Altaf Hussain

April 02, 2013

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Altaf Hussain is the founder and chief of the Muttahida Qaumi Movement (MQM). Previously known as the Mohajir Qaumi Movement, Hussain’s party started off as a political group with the aim of representing the Urdu-speaking community which had migrated to Pakistan due to Partition. Hussain currently lives in London where he has been in self-exile for the past 20 years.

Biography

Hussain was born on September 17, 1953 in Karachi. His father, Nazir Hussain, had been a station master in the Indian Railways. His parents were from Agra in India and migrated to Pakistan after Partition. Hussain obtained his early education at a public school in Karachi’s Azizabad neighbourhood, a middle-class locality in Karachi where the MQM chief spent his early years and his youth. He later enrolled at the University of Karachi to study Pharmacy and graduated from the program in 1979.

Early political career and the formation of MQM

Hussain’s political career began during his student years in KU when he and Azeem Ahmed Tariq founded the All-Pakistan Mohajir Students Organisation (APMSO).

Formed in 1978, APMSO gained a massive following within a short period of time.

And although it did not perform well in KU’s 1980 student union election, APMSO managed to double the number of its votes with its inclusion in the anti-Zia United Students Movement (USM) during the 1981 union election. During the time, APMSO also faced stiff opposition from Islami Jamiat-i-Talaba (IJT), the student wing of Jamaat-i-Islami (JI).

In 1984, key APMSO leaders launched the Mohajir Qaumi Movement – a political party that was to serve as student organisation’s senior partner. The party was publicly launched by Hussain in Karachi’s Nishtar Park in 1986. Ethnic strife and continual bouts of urban conflicts were nearing a climax at the time and MQM quickly gained recognition with a good number of supporters in Karachi and parts of lower Sindh.

Under Hussain’s leadership, MQM swept the 1988 election in Sindh’s urban areas, emerging as the third largest party. It entered into a cooperation agreement with Pakistan Peoples Party, enabling it to become part of the government. However, differences developed between the parties and in 1989 the alliance fell apart.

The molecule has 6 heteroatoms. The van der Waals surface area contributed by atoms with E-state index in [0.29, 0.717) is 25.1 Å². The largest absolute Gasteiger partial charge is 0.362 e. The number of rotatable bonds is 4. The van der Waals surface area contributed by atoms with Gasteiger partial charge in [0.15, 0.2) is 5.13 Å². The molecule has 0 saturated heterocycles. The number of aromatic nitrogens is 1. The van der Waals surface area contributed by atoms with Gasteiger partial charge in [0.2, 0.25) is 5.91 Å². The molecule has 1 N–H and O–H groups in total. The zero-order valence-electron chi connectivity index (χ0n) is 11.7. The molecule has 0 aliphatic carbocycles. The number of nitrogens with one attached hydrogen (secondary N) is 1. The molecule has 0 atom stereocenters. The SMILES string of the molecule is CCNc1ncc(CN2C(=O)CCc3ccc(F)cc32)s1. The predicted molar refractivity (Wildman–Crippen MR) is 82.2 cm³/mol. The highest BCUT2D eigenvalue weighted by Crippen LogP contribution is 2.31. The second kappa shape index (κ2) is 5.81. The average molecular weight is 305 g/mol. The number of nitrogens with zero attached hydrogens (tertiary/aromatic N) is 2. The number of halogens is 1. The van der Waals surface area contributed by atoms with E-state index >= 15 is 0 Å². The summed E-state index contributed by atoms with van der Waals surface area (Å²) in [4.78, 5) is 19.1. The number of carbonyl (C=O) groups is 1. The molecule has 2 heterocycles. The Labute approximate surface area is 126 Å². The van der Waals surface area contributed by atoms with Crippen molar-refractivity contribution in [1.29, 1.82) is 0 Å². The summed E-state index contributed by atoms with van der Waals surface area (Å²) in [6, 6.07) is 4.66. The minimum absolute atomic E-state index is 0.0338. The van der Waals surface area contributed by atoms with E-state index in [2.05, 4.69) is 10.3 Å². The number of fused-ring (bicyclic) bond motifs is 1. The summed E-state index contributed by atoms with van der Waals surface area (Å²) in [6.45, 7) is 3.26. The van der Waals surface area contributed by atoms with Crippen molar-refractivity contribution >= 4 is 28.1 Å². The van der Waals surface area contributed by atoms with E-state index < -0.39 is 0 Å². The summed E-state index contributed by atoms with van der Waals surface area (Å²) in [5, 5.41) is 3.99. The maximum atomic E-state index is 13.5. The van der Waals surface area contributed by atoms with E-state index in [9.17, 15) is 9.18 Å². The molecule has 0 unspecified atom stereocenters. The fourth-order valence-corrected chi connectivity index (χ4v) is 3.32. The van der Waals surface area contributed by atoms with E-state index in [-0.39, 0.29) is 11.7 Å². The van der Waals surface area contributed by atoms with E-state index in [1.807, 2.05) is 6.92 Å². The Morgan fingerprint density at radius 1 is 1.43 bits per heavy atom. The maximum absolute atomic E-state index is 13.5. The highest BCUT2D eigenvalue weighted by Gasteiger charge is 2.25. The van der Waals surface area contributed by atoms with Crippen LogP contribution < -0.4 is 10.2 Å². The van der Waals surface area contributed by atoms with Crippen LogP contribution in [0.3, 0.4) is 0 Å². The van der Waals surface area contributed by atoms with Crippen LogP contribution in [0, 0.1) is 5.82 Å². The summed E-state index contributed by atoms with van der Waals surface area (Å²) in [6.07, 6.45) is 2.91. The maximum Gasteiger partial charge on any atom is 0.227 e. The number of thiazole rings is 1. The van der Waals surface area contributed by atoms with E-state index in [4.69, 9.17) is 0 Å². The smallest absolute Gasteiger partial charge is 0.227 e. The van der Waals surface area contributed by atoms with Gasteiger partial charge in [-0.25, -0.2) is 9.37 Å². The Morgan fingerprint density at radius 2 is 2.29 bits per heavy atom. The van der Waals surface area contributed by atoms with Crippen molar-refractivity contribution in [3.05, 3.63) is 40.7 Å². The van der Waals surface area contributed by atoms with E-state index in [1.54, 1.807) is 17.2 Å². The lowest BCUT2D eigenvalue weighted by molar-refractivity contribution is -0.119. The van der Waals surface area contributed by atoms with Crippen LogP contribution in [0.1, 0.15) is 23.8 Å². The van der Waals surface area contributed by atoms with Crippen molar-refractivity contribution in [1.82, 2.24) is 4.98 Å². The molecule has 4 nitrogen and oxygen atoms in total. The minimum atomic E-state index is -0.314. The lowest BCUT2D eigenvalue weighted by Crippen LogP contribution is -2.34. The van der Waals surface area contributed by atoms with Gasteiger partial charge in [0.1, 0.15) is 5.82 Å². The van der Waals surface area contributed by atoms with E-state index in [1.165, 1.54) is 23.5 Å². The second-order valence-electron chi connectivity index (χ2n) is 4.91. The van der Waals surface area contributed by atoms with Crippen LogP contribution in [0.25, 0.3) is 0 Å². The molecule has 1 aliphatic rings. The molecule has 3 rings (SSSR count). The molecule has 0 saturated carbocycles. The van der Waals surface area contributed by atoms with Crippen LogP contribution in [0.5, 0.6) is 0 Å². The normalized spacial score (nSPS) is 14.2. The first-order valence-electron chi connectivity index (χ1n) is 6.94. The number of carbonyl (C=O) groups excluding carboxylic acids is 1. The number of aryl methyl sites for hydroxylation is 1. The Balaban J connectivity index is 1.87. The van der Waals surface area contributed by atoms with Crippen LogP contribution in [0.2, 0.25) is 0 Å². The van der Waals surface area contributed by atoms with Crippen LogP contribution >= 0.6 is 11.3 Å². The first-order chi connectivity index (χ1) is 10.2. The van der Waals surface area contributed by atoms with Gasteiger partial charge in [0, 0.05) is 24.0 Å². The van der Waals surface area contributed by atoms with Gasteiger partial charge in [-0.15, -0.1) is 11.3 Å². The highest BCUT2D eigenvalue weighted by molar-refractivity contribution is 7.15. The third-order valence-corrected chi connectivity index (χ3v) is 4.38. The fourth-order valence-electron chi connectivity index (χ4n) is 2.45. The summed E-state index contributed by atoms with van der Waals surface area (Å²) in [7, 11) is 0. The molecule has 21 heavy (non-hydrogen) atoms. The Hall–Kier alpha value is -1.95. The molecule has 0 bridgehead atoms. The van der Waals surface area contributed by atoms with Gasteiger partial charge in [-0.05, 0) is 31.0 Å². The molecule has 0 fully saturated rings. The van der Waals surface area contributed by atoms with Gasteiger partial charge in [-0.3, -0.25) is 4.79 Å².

In the 1990 election, MQM again emerged as the third largest party forming an alliance and a coalition government with Pakistan Muslim League – Nawaz (PML-N), the leading party at the time. The coalition partners had a falling out in 1992.

Both PPP- and PML-N-led coalition governments tottered on the edge of collapse, after Hussain and his party withdrew from the coalitions.

Hussain’s party boycotted the 1993 National Assembly election but won a considerable number of seats in the Sindh Assembly election, proving MQM to be a powerful political party in Karachi.

In 1997, MQM changed its name from Mohajir Qaumi Movement to Muttahida Qaumi Movement in order to develop from a party representing a single community to one that could play a greater role in national politics.

The party also saw the formation of a breakaway faction – MQM - Haqiqi. This particular faction continues to carry the original name of Hussain’s party – Mohajir Qaumi Movement. And although it did not have much of an impact on capturing the original party’s vote bank, the MQM - Haqiqi did feature in the increased levels of unrest in Karachi and the infamous 1992 operation.

Leadership and exile Hussain is a highly charismatic leader who attracts the unwavering support of his backers. This may be among the reasons that make MQM a tightly-knit, cadre-based group.

In the early 1990s, the MQM chief went into exile as the government at the time conducted an operation in Karachi. The operation, said to be directed against “terrorist” and “criminal” elements in Karachi, resulted in effectively becoming action against MQM and with it, Karachi was caught in the middle of a war involving law enforcement agencies and political parties. Hussain’s elder brother Nasir Hussain and nephew Arif Hussain were also killed during this period of violence.

The MQM has been accused of using violent tactics to attain and retain political power. On the contrary, Hussain has said that the state and other political parties have targeted MQM and its workers ever since its formation.

Viewed as the man who controls Karachi from London, Hussain has pledged that his party, if elected in the coming general election, would give Pakistan a just and equitable system. He has also vowed to improve the lot of the country’s women with a focus on women living in Pakistan’s rural areas.

The MQM chief has also been critical of the previous government’s failure to curb terrorism and adopt effective measures for protecting citizens' lives and properties. Hussain has also been warning that the Taliban are establishing themselves in Karachi in an organised manner.

The MQM chief has also been in the headlines over his remarks relating to calls for the division of Sindh over the government’s failure to administer a local government election over which he faced criticism from certain political quarters.

In December 2012, Hussain was issued a contempt of court notice over his remarks against the judiciary. Following which, the MQM chief tendered an apology to the apex court which was accepted.

— Research and text by Soonha Abro